Early morning, Shinjuku. Really early – 05:05 and I’m already on the streets.
Of course, I blame jetlag but the truth is that several decades of living in Africa have left their imprint; I sleep when it gets dark and wake as dawn arrives. At home, there’s always things to do. In a tiny hotel room, with one’s spouse still fast asleep, my options are limited and none of them includes the bright light from a computer screen, TV or sound. I’ve got a brand new X100 to play with. That might be a better option.
So, expecting to be rising early, I’d charged batteries overnight, imported yesterday’s images into my software of choice and then copied all the RAW files to a standalone drive (just in case). My well travelled and trusty Crumpler was packed and ready, a rain jacket rolled up into its maw, all I needed was the wake up. No problem there.
I’m warmly dressed; last week Tokyo hit the 20s (Celsius). This week, the temperatures aren’t expected to reach half that and an hour before dawn the digital thermometer at Shinjuku station shows 4C. I’m glad of a light fleece and a goose down outer shell.
Side note: packing for travel has become increasingly difficult in recent years. It took a while, but clothing technology has finally caught up and it is now possible to cater for warm, temperate, cold and freezing temperatures with a single selection of clothing. Admittedly, you won’t win prizes in GQ, or Vogue, but you will be comfortable and you won’t be cold – for me, a real impediment to creative shooting.
So, it’s chilly, but a few minutes brisk walking will soon solve that.
Heading west, past the end of Shinjuku station, under the bridge that carries the rail tracks, I’m looking for an area a few hundred meters away that I’d spotted on Google Maps last evening. As I leave the main streets and take a side road, I realise how early it is in the day cycle of the city, how few people are about, how dark it is and inevitably, wonder just how smart this expedition might be after all.
I needn’t have worried. This is Tokyo.
Onwards, around the next corner and I discover the cemetery I’d seen on the satellite view. I’ve set the X100 to Auto ISO – something I’ve not tried before – max at 3200, slowest shutter speed 1/60th and set the aperture at f2.8.
The walls around the cemetery are high enough to stop (clearly) unwanted eyes and the locked gates meant my dawn light plans got no further.
On towards the neighbouring residential streets, a bit of chimping shows that I’ve not set the Auto ISO up properly and the resulting shutter speeds are way too slow for my increasingly unsteady six decade old hands. I fiddle in the dark and hope the results will improve, making a mental note to try and find something to brace the camera on until dawn and a bit more light arrives.
It’s now 05:30 and as I wander the tiny streets, I spot a man sitting in a laundry, gazing at his cell phone, oblivious to me just a couple of metres away. Thankfully, whatever I’ve adjusted grabs a great shot, the condensation on the window and the solitude of it all. Later, I check and see that the fluorescent lighting in the shop had meant I’d got 1/60th @ f2 – perfect.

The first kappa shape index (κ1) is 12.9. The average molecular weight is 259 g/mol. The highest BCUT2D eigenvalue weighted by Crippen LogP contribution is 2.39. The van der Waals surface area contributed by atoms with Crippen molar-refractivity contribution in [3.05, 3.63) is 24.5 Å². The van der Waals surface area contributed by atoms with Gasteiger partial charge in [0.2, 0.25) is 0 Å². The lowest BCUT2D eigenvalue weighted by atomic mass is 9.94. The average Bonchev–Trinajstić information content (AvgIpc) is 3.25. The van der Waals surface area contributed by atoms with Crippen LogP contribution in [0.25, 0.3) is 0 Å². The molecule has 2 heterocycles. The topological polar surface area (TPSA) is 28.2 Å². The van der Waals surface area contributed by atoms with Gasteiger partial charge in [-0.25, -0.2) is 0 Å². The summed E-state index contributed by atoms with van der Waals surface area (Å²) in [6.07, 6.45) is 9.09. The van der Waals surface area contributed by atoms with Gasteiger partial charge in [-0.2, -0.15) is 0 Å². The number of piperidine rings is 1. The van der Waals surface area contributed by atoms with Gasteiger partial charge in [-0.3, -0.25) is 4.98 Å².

Around the next corner, a tiny car park. The X100 really seems to excel at this, scavenging light where I can only see pitch darkness and coping with the highlights of a few streetlights and illuminated signs. Clearly, I’d asked a bit too much of the Auto ISO, however as the shutter speed had sagged to 1/15th. Fortunately, I found a fence post to brace the camera on.
Another car park – they seem to emphasise the isolation and chill of the hour so well.
A few paces further, I find an alleyway leading to yet more homes. A single streetlight illuminates the partly overgrown, muddy path and inevitable bike, waiting for it’s owner to head off to work once more. Idly, I ponder how families move in and out of these tiny spaces, with furniture, fridges and washing machines.
Dawn has arrived and I’m about to turn back for coffee and some breakfast. A Nissan stops me. Not on the street, but parked in a narrow driveway, it’s rear end half a metre up on a step, the car looking like an eager child waiting to slide down a ski slope.
Almost back at Shinjuku, I’m stopped again by something I didn’t expect – a Mini, parked in the entrance to an underground garage. I shoot it as is, leaving the result in colour – that pretty much makes the whole morning worthwhile. Apologies for the repeat – it just needs to be here 😉
Close to the hotel, the sun brushes the nearby buildings, washing them with primary colours as the day arrives. I think I’ve got Auto ISO sorted by now – the shutter got this at 1/1250, f2 and ISO 400 – it looks great.
In fact, the X100 has three options for Auto ISO I can set and I decide to do just that. I leave the minimum shutter speed at 1/60th, set the first max at 800, the second at 1600 and the final one at 3200. We’ll see how those work out.
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Very nice piece, Paul! I am surprised, though, that you could find a place and time in central Tokyo when things are that quiet, I never could. But your ability to capture the mood of a place and convey it through photography never ceases to delight me.
And don’t expect not to notice that you chose to stay right next to Tokyo’s red light district. You know, just the other side of the tracks. On one side, the great buildings and head offices. On the other, small alleys. And on both sides, life never really stops.
Again, great stuff!
…and on the other side, the gay district, where I found myself on our penultimate night in the city. Mrs P was already a flu sufferer and asleep. I was out photting, having had a fine (but solo) Chinese supper a little earlier. Finding myself in that place was not going to produce the quiet nightcap I sought ;-(